If you have plans of going out with your canine friend, check the weather and temperature for the day. Go out when it gets cooler, like early in the morning, late in the afternoon, or during the evening. Check the ground temperature with the back of your hand. If it’s too hot for you to lay your hand on for five minutes, then it’s too hot for your dog to walk on.

Unlike people, they don’t have any protective wear on their paws. And even if you make them wear shoes, it still isn’t advisable to go out on hot days for fear of hyperthermia (a.k.a. overheating) and dehydration.

Dogs can get injuries and infection from their surroundings because of their active and dirt-filled lifestyle. Always check your dog’s paws after going out or if you notice them constantly licking or gnawing on the body part. Get it checked by the vet immediately if you notice an injury or something unusual on their paw.

Let Your Dog Wear a LED Collar

This year’s National Dog Day falls on a weekend, which makes it perfect for camping, hiking, or adventuring with your pooch. You can take your dog by a lake and enjoy barbecuing with the rest of the family.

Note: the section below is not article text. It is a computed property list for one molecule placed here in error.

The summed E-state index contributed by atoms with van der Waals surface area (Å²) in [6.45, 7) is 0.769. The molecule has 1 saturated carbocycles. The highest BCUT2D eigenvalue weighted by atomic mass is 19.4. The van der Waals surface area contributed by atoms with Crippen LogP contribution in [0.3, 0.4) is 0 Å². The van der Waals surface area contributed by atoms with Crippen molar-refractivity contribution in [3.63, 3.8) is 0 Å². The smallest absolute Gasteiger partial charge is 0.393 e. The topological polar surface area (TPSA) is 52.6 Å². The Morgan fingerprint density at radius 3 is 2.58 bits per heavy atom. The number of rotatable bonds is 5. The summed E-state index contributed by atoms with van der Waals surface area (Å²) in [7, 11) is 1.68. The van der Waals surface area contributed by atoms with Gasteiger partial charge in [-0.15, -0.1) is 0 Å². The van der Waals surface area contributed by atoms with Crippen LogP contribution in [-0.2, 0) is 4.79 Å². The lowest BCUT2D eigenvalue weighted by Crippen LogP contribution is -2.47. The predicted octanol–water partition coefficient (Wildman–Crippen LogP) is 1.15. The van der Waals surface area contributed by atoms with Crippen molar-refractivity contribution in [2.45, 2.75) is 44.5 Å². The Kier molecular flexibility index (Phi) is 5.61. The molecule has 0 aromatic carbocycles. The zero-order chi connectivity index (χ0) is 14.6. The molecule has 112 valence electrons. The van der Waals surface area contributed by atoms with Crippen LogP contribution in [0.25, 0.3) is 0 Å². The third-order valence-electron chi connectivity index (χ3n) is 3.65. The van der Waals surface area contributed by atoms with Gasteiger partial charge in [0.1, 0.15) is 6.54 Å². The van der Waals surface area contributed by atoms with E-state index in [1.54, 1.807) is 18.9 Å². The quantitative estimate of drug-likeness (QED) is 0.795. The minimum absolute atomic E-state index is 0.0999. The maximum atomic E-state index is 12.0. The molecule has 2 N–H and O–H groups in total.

Fido can go for a swim, help you catch fish, and explore the wilderness with you. They’re guaranteed to have a blast sniffing interesting smells and chasing tiny animals. The wilderness can offer many fun and exciting activities for you and your dog.

But accidents can happen in an uncontrollable environment. With how curious and playful dogs are, your buddy can wander off and get lost. If you’re planning an outdoor trip with Fido, you need to ensure their safety and prepare for unexpecting events. Let your dog wear a bright LED dog collar if you’re staying out or camping overnight. This way, you won’t lose sight of them even in the dark.

Sometimes, dogs exhibit their stubborn streaks at the most opportune moment. That’s why you should always keep your eyes on them or have them on a long leash when you’re outdoors. If your pet isn’t microchipped yet, you should get them chipped now. In case your dog gets lost, people can scan your dog’s microchip to find you.

Stay Away from Fireworks

Most, if not all, dogs absolutely hate fireworks. Dog hearing is much better than that of humans, so fireworks are much louder and more jarring to their ears. The deafening explosion can make them scared and anxious. This can cause them great stress, which isn’t good for their health.